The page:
Bennet makes South Willow Street campaign stop during snow storm

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U.S. Senator Michael Bennet on Jan. 18, 2020. Photo/Andrew Sylvia

MANCHESTER, N.H. – Despite blizzard-like conditions, U.S. Senator Michael Bennet travelled to South Willow Street on Saturday to meet with members of the Islamic Society of New Hampshire.

There, Bennet (D-CO) took questions from an audience of 20 members from the South Willow Street-based mosque, after sharing his views on a variety of topics.

Bennet campaign volunteer Will Kanteres of Manchester, helped organize the event, which served as one of the 50 town hall meetings Bennet pledged to hold in New Hampshire over the final 10 weeks before Granite State voters head to the polls on Feb. 11

Kantares began his support for Bennet eight months ago, believing that Bennet is the most pragmatic choice to defeat President Donald Trump in November.

While Kantares expected the crowd was smaller than it would have been if not for the storm, he felt that the stop highlighted Bennet’s commitment to listen to various groups while keeping true to his core beliefs.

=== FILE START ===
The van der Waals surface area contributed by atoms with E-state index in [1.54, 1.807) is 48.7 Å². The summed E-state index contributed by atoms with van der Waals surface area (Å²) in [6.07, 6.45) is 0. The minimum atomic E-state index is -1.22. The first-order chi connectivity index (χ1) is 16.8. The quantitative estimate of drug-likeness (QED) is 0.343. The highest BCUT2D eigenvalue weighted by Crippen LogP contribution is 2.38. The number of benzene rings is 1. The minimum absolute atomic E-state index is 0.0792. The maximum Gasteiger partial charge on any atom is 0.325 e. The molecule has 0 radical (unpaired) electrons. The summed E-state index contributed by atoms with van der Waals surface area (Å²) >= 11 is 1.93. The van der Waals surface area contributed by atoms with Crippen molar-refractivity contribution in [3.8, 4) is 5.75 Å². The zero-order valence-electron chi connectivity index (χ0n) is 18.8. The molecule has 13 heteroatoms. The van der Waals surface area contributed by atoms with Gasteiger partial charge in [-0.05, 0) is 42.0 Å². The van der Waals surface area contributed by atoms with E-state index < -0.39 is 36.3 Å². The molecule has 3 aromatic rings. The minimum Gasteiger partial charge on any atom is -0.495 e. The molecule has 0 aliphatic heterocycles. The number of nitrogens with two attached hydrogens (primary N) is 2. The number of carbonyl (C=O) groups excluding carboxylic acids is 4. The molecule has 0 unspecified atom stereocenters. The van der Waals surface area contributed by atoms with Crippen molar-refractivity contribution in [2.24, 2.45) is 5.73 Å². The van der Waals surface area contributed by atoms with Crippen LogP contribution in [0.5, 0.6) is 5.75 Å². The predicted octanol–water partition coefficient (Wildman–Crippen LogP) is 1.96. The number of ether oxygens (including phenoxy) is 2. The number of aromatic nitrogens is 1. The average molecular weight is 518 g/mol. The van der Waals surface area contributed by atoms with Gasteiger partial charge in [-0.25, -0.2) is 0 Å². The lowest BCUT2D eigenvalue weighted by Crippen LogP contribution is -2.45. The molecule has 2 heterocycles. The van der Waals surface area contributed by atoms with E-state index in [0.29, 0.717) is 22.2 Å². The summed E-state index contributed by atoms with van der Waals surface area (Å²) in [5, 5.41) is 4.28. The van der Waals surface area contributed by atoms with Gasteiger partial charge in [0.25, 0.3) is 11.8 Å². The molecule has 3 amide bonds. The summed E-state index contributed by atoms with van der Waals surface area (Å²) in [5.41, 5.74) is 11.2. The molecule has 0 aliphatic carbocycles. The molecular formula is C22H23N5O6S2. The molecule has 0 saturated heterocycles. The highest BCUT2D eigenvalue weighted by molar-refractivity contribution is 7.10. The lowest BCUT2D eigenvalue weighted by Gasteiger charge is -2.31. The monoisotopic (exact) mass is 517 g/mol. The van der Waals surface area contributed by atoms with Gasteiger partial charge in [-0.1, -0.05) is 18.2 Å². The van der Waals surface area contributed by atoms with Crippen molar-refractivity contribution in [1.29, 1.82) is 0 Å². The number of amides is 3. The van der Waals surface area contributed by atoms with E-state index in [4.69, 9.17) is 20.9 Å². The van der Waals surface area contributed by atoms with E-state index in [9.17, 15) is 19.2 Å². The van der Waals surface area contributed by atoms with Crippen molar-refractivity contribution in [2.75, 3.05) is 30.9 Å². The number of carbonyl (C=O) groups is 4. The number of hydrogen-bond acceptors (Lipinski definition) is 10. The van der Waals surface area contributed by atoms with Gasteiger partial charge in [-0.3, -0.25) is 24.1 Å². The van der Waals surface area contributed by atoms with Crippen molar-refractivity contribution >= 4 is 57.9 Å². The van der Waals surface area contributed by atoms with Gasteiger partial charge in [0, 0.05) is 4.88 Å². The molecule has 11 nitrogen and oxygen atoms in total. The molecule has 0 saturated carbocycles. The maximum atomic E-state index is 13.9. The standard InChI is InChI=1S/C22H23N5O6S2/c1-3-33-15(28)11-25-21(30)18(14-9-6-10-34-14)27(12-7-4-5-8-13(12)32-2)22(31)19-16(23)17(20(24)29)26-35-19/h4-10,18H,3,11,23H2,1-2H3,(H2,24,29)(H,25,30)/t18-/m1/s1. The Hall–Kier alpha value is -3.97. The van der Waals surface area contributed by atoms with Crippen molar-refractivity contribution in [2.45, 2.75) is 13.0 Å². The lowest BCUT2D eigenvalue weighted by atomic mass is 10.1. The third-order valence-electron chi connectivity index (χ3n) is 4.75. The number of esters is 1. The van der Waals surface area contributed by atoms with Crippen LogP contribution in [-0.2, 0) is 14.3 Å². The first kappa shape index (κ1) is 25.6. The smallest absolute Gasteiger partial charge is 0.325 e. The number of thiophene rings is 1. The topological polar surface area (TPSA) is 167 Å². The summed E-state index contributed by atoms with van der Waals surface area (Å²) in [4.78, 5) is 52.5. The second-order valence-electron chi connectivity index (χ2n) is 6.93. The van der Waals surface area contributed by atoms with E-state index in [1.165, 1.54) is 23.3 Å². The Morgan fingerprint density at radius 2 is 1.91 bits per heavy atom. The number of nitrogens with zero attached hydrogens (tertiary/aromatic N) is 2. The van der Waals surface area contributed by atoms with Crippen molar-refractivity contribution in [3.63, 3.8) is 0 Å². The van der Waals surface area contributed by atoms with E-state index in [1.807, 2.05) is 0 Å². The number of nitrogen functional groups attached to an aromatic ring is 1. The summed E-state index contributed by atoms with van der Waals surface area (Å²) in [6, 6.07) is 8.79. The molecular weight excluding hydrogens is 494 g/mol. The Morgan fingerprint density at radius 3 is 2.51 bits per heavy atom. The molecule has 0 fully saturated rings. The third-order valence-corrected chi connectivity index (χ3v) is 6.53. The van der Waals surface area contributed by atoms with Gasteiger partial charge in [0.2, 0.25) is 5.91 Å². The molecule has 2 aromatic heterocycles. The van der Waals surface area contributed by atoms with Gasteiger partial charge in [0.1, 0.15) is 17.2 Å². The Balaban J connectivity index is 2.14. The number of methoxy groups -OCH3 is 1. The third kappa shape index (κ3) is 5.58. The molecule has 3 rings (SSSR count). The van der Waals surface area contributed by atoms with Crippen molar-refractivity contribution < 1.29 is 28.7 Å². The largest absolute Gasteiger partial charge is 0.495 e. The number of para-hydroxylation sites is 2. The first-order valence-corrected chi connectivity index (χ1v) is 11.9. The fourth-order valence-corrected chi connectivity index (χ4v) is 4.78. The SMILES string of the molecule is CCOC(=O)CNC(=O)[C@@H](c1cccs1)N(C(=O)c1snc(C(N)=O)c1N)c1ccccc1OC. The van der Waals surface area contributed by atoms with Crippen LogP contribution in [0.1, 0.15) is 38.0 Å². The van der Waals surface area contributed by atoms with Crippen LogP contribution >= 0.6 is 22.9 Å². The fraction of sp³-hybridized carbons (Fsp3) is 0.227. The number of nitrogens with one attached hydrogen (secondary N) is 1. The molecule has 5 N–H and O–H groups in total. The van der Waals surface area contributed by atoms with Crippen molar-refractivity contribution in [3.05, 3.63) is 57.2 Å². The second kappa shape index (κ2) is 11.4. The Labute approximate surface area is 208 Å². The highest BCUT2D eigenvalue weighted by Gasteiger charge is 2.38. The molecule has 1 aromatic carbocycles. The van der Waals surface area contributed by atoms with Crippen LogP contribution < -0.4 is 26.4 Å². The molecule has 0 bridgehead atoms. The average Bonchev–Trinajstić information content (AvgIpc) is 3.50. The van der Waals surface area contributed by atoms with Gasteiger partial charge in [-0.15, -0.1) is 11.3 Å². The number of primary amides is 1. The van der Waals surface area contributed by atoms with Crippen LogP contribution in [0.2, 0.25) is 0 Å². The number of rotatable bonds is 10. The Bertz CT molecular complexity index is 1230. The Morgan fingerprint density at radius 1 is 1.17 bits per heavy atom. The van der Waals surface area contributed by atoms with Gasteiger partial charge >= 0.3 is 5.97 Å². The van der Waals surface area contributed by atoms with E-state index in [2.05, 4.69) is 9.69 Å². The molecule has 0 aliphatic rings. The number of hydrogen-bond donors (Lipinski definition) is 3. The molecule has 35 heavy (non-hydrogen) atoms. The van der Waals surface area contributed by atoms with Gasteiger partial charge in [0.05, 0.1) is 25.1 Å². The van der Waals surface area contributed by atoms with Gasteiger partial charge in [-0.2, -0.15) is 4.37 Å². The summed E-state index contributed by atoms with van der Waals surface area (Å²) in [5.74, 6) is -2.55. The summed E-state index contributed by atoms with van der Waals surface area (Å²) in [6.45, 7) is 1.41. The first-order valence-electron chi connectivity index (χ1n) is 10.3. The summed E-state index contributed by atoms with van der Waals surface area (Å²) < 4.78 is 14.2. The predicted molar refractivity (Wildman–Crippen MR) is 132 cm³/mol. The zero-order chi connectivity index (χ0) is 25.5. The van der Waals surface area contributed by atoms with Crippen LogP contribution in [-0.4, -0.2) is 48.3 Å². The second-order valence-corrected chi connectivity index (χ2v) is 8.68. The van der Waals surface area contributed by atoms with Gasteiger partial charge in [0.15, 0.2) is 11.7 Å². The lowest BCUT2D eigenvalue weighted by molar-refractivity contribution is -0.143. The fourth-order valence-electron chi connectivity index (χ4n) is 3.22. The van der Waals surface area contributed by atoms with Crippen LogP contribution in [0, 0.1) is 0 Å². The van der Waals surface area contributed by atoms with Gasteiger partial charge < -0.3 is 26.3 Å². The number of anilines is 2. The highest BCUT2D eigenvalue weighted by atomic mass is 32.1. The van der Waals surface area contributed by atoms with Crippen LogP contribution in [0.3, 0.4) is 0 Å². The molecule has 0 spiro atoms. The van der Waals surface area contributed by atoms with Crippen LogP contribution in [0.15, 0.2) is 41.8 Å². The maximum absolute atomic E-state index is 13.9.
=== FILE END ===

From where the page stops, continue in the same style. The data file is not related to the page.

“I think this was a good example of how America is a diverse community,” said Kantares. “Bennet understands the importance of these communities within New Hampshire, but he said the same things tonight that he would say at any other meeting elsewhere in the state. His brand does not change.”


photo/Andrew Sylvia

Kamal Ali, a member of the Islamic Society of New Hampshire, asked Bennet several questions and says he has seen several other candidates over the past few months.

After the event, Ali seemed to be leaning toward supporting Bennet and his aim toward re-activating components of President Obama’s winning coalition that decided to stay home in 2016.

“He seems like he’s on target, he seems like he has a plan,” said Ali. “I’m still going to look around, but if the election were today, I’d support (Bennet). He had good answers to my questions.” ‘

Bennet has not qualified for the past five Democratic National Committee debates and has struggled to find a footing against what he referred to as “celebrity candidates,” such as U.S. Senator Bernie Sanders (I-VT), who drew just under a thousand people approximately two hours earlier and two miles away.

While Bennet didn’t begrudge the efforts made by the Sanders campaign to draw such a crowd, he noted that there are still plenty of New Hampshire voters seeking a pragmatic candidate with a proven electoral track record in a swing state that can pivot into a general election campaign against Trump.

“We need to ask ourselves now, who can beat actually beat Donald Trump and I think that’s what New Hampshire is trying to figure out,” said Bennet. “I do think there’s room for another candidate to finish in the sweepstakes here.”